“Last year's season started with a pattern similar to what we're seeing this year as indicators are pointing to another weak La Niña this fall,” said Abramovich. But the veteran NRCS forecaster doesn't think that Idaho will have the same epic winter as last year.

"Storms came through and the precipitation levels last winter in the Boise Basin was 2.5 times normal," said Abramovich."The Big Wood Basin received 5 times normal precipitation in February, It’s going to be hard to duplicate that,” said Abramovich.

Nearly 40 inches of snow fell in Boise from December through April while Pocatello had more than 86 inches, that's the second biggest winter on record, rivaling the winter of 1948 In Bannock County.

La Nina is the cousin of better-known El Niño and known for it’s cooling of the equatorial waters in the eastern and central Pacific Ocean and that impacts atmospheric conditions throughout the world.

Idaho has already started seeing the effects of El Nina. Tamarac Ski Area outside of Cascade had a two-day, 20-inch snowstorm on the November 3rd weekend. Smaller storms have blown through and snowpacks are building in the mountains.

Abramovich says last years record snowpack came from the La Niña weather pattern. El Niño and La Niña are opposite phases of the El Niño Southern Oscillation - that's the fluctuation in temperatures between the ocean and atmosphere in the eastern Pacific along the equator.

In normal seasons atmospheric pressure pulls trade winds westward toward East Asia. During El Niña seasons the trade winds weaken, allowing the warmer water to shift east and taking the potential for strong tropical storms with it.

Typically, La Niña follows an El Niño event and Abramovich says its a classic weather correction.

La Niña will show ocean temperatures in the eastern Pacific that are cooler than average. It allows a ridge of high pressure to settle along the West Coast of the United States, pushing the polar jet stream further north and pulling the Pacific jet stream through Idaho and all that moisture with it.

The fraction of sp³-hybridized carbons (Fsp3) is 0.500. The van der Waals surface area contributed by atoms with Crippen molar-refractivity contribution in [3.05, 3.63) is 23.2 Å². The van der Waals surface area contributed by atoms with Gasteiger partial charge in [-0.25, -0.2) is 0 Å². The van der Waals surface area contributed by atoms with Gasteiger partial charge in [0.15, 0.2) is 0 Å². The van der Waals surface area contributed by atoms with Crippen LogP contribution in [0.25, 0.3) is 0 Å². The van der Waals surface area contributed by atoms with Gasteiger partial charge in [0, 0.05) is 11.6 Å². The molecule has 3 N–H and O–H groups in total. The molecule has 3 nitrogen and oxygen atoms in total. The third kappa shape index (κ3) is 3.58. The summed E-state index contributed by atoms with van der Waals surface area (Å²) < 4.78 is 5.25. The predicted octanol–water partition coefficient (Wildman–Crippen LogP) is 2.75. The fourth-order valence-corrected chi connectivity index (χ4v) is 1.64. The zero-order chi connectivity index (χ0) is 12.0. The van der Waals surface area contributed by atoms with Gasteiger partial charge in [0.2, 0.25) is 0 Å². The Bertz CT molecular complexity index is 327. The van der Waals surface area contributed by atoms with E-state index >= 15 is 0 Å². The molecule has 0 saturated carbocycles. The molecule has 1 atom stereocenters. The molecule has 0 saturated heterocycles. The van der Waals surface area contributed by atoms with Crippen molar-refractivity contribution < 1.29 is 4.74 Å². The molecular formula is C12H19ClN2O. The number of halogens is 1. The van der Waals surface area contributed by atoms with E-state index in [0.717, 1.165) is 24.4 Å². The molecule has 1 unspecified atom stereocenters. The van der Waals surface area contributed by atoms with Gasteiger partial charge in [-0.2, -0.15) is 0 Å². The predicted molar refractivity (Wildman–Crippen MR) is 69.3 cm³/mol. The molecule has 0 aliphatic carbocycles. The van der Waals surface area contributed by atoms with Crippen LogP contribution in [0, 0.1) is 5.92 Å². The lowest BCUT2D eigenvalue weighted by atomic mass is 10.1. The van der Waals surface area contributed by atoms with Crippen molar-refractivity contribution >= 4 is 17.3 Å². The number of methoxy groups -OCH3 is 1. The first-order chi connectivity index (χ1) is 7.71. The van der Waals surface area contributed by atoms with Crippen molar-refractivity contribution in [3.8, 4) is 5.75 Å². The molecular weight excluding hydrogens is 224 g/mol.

La Niña years usually translate into cooler-than-average temperatures across portions of the Northwest.

So Southern Idaho could once again see cooler-than-average temperatures. When it comes to precipitation, Idaho is on the fringe of a wetter than average winter. But, the Northern Rockies could see another winter with above normal rain and snowfall.

But even with expectations from the National Oceanic and Atmospheric Administration Climate Prediction Center, experts have no guarantees about the storms heading our way.

"Are they going to hit Washington and the Cascades or are they going to come through Oregon and Northern California again or nail southern Idaho,” said Abramovich. That's what he and fellow NRCS forecasters want to know.

“Again, we’d be hard-pressed to see back-to-back rainfall patterns like last year,” said Abramovich. “But I think we’re going to get storms.”


Tuesday, November 14, 2017

Just in from Washington


Tax Reform Bill Moves to House Floor This Week


Washington--The House is expected to take up a major tax reform bill in a few days. As passed last week by the House Ways and Means Committee, the Tax Cuts and Jobs Act (H.R. 1) will preserve many critical tax provisions that farmers and ranchers need to manage tight margins and unpredictable income, according to the American Farm Bureau Federation.

“America’s farmers and ranchers are ready for a tax system that recognizes their hard work and the unique challenges they face while reducing the tax burden that threatens their livelihoods. Thanks to the leadership of the House Ways and Means Committee, we are closer to that goal,” AFBF President Zippy Duvall said in a statement.

Among the most important tax tools addressed in the bill are Sec. 179 small business expensing, immediate expensing, cash accounting and like-kind exchanges.

The measure would expand and increase expensing limits for Sec. 179 small business expensing and allow for immediate expensing (bonus depreciation), but it would not make these provisions permanent, as farmers had hoped. The bill also would let farmers and ranchers continue to immediately deduct customary business expenses including, but not limited to, feed, seed and other inputs.

In addition, the measure would continue cash accounting and the like-kind exchange deduction for buildings and land. Like-kind exchanges would end for equipment and livestock.

The Tax Cuts and Jobs Act’s self-employment-related provisions would exclude from self-employment taxes the 30 percent of farming and ranching income that is considered a return on investment. Farm rental income and Conservation Reserve Program payments would continue to be excluded from self-employment taxes.

The measure would double the estate tax exemption of $5.49 million to $11 million indexed for inflation starting in 2018 and would permanently repeal estate taxes in 2024. Stepped-up basis is continued as is the transfer of any unused exemption amount to a surviving spouse. Farmers and ranchers have long been calling for repeal of the estate tax.